Nikki Haley Trump Tower
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On Thursday, the U.S. ambassador to the United Nations, Nikki Haley, said she won't be moving the ambassador's residence into Trump Tower.

 

This was not because she found something better on Craigslist.

 

Haley's statement, made during a House Foreign Affairs Committee meeting, came as Democrats and ethics experts express concern about President Trump earning money from hosting government business at his properties.

 

Rep. Norma Torres, D-California, asked Haley if taxpayer dollars would potentially be spent at a Trump Organization property.

 

In 2015, the UN ambassador's quarters were moved from the Waldorf-Astoria Hotel after it was purchased by the Chinese, because of concerns about spying.

Torres said that was a good move. "But I would also like to get further clarity from you regarding the future of the residence since Trump Tower is only a mile away,” she told Haley. “I want to ensure that you’re not thinking of moving and spending taxpayer dollars at the Trump Tower.”

The current residence is in a hotel near UN headquarters. “I did not pick this location," asserted Haley for some reason, "but I will stay in this location until it’s time for me to leave."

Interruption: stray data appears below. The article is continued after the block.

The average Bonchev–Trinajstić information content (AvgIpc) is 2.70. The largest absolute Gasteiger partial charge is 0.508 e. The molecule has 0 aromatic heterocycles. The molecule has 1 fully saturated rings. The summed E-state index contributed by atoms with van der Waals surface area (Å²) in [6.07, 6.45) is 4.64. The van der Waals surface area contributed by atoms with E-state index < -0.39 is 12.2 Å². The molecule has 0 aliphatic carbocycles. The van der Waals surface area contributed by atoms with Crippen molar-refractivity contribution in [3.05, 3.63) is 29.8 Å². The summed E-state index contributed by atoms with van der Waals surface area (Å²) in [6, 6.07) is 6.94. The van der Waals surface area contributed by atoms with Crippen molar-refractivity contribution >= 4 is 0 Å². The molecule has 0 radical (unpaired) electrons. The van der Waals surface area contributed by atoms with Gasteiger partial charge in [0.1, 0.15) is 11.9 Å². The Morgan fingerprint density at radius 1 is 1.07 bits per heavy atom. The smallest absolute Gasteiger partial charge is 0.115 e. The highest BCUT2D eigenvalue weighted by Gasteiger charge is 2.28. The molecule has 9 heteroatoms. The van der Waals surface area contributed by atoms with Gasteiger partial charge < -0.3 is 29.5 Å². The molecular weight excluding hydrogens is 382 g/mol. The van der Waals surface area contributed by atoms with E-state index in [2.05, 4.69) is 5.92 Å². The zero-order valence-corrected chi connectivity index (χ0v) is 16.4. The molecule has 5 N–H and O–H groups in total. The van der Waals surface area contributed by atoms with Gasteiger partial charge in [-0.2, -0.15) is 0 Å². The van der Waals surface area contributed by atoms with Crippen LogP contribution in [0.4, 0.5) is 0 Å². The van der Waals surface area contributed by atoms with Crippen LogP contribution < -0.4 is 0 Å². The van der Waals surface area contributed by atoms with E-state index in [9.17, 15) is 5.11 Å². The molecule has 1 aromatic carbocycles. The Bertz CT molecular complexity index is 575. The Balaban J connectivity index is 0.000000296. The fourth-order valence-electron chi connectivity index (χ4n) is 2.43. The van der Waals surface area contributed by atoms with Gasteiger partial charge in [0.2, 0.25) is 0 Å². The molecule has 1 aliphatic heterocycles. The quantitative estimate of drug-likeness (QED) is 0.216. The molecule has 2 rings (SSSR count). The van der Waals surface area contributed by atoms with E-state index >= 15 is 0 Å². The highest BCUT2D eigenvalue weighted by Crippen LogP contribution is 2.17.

The president has allegedly recused himself from his business interests. Democrats and ethics experts are not entirely buying it, and are concerned that the Trump Organization is profiting from the government.

Earlier this year, the Pentagon leased space in Trump Tower to be closer to the president when he's in New York. After the election, the Secret Service explored doing the same; it's unclear whether they did or how much was spent.

As of last week, Trump has visited his for-profit properties 37 times as president. Ethics experts have objected, telling Associated Press that the visits "double as a form of advertising that inappropriately enriches him."

Before a fundraiser for Trump's re-election campaign, held yesterday at Trump's D.C. hotel, the nonpartisan watchdog group American Oversight sued the General Services Administration (the government agency that leases the hotel to the Trump Organization) for communications between the Trump Organization and managers of the taxpayer-owned hotel. "President Trump's fundraiser isn't just raising funds for his campaign, it's putting money into his personal pocketbook," said Austin Evers, American Oversight's executive director and a State Department lawyer during the Obama administration.